Monday night’s confirmation that Alexis Sanchez has put pen to paper on a four and a half year deal at Manchester United was met with an unsurprising deluge of hatred and vitriol towards the player and his new club. Par for the course some might say. The welcome addition of a world-class talent to United’s squad wasn’t easy to swallow for the rest of the football community though, especially with everybody expecting the Chilean forward to reunite with Pep Guardiola at one of Greater Manchester’s lesser clubs. United blew that out of the water and the now former Arsenal player should make his début at Yeovil on Friday night.
F ourFourTwo recently published a list of the 10 best right backs in the world today. Top 10 lists are always subjective, but nonetheless this one is a good indicator of the players who are currently excelling at right-back. Come the summer transfer window it wouldn’t be a surprise if José Mourinho looked to strengthen his options at full-back, but if he looks for a target from that list he’ll find that his options are limited.
Ashley Young was one of the last traditional English wingers. Much like Theo Walcott and Aaron Lennon, Young boasted an abundance of pace and loved to run fearlessly at opposition defences. Back in the mid noughties, when he broke through at Watford, managers were still clinging to formations that relied on fast wide players to whip crosses into a target-man. While inverted wingers and overlapping full-backs gradually became the prevailing mode of providing width, Young was once in his element.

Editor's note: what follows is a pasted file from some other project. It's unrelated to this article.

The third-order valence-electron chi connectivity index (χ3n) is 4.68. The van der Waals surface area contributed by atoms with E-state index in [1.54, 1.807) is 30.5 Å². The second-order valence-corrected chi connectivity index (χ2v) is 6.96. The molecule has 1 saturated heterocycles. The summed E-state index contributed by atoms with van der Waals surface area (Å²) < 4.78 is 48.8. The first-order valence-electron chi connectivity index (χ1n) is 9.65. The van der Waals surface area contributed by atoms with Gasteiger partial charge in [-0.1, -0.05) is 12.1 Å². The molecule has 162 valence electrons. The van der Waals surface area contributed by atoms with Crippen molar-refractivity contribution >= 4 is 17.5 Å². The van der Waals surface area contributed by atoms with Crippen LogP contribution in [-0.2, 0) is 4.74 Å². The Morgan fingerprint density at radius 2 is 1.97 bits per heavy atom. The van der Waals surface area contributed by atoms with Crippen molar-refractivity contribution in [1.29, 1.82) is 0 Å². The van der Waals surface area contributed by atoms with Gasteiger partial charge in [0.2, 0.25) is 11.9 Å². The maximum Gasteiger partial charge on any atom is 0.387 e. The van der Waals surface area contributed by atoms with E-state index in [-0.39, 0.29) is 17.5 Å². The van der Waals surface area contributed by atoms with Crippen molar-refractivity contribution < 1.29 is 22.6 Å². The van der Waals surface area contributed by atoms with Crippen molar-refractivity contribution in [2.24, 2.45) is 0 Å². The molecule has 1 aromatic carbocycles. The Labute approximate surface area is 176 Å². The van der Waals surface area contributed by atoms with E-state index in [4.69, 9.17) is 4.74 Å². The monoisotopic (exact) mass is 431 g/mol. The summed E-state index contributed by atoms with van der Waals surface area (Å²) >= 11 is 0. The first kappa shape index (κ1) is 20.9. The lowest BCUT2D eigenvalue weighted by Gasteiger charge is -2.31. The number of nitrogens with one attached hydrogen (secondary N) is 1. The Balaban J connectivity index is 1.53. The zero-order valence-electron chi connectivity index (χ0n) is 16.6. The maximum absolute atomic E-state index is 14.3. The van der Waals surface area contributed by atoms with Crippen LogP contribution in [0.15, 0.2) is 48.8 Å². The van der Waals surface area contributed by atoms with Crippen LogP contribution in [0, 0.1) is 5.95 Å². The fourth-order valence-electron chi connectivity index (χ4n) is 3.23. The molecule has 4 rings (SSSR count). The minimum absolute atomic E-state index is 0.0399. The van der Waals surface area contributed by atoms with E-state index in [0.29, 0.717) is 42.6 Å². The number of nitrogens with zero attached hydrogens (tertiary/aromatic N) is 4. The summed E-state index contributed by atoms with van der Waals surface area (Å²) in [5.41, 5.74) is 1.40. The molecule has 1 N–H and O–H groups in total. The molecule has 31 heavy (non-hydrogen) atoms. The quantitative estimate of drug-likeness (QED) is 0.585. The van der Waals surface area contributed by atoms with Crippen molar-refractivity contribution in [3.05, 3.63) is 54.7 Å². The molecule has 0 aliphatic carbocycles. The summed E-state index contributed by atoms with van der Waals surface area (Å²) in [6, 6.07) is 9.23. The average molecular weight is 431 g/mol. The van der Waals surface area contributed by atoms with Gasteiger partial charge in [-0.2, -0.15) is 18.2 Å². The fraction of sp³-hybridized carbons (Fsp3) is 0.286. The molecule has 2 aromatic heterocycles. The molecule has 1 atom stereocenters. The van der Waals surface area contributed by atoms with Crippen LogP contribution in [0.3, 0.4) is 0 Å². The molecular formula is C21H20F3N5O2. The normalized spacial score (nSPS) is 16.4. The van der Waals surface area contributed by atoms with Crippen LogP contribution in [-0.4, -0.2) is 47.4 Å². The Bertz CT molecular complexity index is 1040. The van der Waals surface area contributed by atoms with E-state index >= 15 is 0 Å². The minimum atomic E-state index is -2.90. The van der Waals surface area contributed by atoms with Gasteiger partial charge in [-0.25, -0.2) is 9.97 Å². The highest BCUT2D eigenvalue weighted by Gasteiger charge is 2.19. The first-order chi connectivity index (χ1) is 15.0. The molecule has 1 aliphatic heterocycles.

Despite being a gargantuan 15 points behind likely champions Manchester City, José Mourinho’s team has been on an upward trajectory this season. The Reds are among the top scoring sides in the league, while also ranking near the top for total clean sheets. Mourinho’s men face an abundance of criticism and scrutiny, but it would be foolish to ignore the positives despite City’s lead. Yet, there are opportunities for improvement in each third of the pitch over the second half of the campaign.
After an extended festive break Ed & Paul have five games to review, including a disappointing run of results in both league and cup before the turn of the year. That changed with United’s victory over Everton at Goodison Park and an FA Cup win against Derby County.
Jesse Lingard is an enigma. He is neither neatly pigeon-holed as a creative fulcrum, nor a traditional winger. The Warrington-born midfielder is neither quick nor slow, shows inconsistent flashes of technical brilliance, and his only truly reliable quality is to put in the proverbial shirt. Throughout his Manchester United career, whether in the academy or with the seniors, Lingard has never been the outstanding player on the pitch. He is one of many cogs in a whirring machine.